What is sodium lauryl sulfate (SLS)? It sounds unbelievable, but it is detergent.
I once wrote an article on the chemical difference between soap and detergent.
That article explains the preparation chemistry and categorization differences between the two types of compounds. But the end uses of the two are obviously similar.
What is really curious is those end uses are a bit strange, at least on first consideration. For instance, did you know it is unusual not to find detergent among the most prevalent ingredients in your toothpaste?
The most common of these is sodium lauryl sulfate (a.k.a. sodium dodecyl sulfate). This anionic surfactant is what gives the foaming effect in the mouth. It helps emulsify the product, though of course it assists in cleansing as well.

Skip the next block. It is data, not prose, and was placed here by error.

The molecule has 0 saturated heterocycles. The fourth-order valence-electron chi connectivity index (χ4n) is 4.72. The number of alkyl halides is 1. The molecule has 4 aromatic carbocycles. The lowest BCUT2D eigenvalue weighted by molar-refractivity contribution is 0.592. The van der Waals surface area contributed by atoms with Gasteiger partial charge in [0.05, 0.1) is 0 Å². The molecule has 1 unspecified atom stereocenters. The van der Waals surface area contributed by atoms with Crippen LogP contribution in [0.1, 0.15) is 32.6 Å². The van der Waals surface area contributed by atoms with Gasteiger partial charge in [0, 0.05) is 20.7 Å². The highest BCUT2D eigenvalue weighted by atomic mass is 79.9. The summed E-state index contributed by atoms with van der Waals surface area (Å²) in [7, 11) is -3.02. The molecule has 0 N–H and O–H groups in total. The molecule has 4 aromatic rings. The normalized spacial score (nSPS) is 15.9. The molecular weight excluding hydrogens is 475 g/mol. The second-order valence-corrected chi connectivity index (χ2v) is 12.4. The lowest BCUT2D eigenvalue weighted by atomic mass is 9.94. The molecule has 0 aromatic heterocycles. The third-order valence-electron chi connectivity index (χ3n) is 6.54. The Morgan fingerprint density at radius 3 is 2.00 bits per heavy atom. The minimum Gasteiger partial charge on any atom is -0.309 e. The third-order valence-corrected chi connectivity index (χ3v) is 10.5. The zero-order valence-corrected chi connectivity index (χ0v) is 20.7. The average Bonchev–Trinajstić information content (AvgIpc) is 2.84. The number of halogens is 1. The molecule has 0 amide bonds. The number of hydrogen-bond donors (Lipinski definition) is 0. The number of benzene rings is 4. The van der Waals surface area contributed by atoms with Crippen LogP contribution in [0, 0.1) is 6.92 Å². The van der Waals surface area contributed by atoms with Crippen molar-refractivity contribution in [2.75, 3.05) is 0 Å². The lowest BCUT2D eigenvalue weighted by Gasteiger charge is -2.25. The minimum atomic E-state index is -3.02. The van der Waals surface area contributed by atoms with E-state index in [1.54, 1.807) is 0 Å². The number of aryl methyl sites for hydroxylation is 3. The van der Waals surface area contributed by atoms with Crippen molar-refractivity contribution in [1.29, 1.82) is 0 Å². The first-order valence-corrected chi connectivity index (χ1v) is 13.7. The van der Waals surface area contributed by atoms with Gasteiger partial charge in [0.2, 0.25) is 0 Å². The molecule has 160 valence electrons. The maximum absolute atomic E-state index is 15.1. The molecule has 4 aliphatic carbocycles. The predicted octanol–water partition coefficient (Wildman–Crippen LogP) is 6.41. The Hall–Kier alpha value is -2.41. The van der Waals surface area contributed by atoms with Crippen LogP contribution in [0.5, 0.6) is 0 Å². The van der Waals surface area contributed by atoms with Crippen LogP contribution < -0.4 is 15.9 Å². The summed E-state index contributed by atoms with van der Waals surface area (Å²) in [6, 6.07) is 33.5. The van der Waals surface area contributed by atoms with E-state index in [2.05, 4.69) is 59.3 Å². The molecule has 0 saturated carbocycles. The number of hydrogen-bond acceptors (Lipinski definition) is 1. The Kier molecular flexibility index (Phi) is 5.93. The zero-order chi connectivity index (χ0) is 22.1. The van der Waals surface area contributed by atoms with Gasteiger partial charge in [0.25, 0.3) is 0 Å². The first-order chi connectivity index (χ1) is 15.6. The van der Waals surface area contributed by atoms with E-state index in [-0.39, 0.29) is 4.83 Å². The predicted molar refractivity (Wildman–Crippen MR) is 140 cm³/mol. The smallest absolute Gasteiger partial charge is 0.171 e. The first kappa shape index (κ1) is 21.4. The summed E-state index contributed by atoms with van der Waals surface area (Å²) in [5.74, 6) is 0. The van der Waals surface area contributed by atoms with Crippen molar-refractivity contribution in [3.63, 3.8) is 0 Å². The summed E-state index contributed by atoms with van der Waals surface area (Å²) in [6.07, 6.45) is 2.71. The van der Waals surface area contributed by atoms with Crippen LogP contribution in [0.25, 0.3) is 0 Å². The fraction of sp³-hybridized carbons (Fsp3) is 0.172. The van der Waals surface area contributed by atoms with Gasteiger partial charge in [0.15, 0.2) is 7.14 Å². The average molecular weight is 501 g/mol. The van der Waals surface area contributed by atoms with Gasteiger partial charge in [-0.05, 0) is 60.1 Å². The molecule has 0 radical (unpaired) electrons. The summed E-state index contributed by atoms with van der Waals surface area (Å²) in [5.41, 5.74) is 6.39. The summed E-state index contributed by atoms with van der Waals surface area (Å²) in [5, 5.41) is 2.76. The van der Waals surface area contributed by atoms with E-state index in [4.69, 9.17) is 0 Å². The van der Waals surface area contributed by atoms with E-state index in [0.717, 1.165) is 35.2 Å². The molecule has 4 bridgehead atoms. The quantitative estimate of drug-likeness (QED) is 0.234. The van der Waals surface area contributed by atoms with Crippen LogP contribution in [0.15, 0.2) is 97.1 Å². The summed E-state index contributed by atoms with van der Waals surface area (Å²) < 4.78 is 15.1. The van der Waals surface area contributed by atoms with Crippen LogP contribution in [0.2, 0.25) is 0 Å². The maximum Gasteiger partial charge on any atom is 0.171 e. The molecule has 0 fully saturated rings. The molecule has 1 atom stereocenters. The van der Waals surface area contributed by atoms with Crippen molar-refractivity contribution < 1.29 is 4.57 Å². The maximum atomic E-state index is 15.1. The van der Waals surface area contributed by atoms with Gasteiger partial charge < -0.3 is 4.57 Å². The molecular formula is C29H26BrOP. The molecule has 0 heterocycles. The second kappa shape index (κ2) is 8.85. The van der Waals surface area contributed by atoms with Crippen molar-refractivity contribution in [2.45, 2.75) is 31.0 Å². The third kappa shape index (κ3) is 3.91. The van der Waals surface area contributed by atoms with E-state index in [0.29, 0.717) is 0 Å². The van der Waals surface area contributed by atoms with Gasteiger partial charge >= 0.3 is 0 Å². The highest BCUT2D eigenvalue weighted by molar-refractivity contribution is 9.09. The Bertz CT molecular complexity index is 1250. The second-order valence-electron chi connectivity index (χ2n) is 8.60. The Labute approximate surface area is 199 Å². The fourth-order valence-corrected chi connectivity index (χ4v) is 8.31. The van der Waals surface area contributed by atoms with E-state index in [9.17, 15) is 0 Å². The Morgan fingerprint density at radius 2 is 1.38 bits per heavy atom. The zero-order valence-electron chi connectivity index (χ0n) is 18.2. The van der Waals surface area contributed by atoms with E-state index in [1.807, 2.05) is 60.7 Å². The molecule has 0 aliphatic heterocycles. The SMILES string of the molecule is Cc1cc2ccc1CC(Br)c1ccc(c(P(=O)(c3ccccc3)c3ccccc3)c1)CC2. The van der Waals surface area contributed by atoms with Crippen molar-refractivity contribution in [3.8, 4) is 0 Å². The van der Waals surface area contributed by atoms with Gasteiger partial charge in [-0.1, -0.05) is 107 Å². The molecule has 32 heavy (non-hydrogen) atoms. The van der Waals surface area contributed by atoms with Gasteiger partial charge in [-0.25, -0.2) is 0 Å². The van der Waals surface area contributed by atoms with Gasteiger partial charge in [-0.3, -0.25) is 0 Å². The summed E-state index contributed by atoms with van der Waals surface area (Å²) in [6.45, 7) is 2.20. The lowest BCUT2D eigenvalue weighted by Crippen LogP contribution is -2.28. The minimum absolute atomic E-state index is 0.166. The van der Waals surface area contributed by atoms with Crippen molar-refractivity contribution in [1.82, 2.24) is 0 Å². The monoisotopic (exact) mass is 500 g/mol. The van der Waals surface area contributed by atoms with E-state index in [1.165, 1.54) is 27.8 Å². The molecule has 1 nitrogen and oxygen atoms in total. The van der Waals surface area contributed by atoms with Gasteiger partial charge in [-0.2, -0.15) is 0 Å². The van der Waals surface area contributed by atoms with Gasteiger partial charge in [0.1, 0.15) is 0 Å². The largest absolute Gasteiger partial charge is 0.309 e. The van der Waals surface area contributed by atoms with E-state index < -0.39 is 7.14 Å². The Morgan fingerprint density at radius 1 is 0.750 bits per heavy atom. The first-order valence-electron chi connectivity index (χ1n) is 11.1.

Sodium Lauryl Sulfate – There’s More
It’s not what it does so much as just the idea that we purposely put detergent in our mouths one or more times a day. Let’s add to the effect by reflecting briefly on the chemicals that are or can be used in the manufacture of SLS:
Lauryl alcohol [from coconut or palm kernel oil followed by hydrogenation]
Sulfur trioxide gas [used to make sulfuric acid]
Sodium hydroxide [lye] or sodium carbonate [washing soda]
Other uses for sodium lauryl sulfate are as shaving cream and engine degreasers. One use less than pleasant to consider is the use of SLS to kill blackbirds. Nevertheless, for typical human use, the chemical is declared acceptable by the FDA.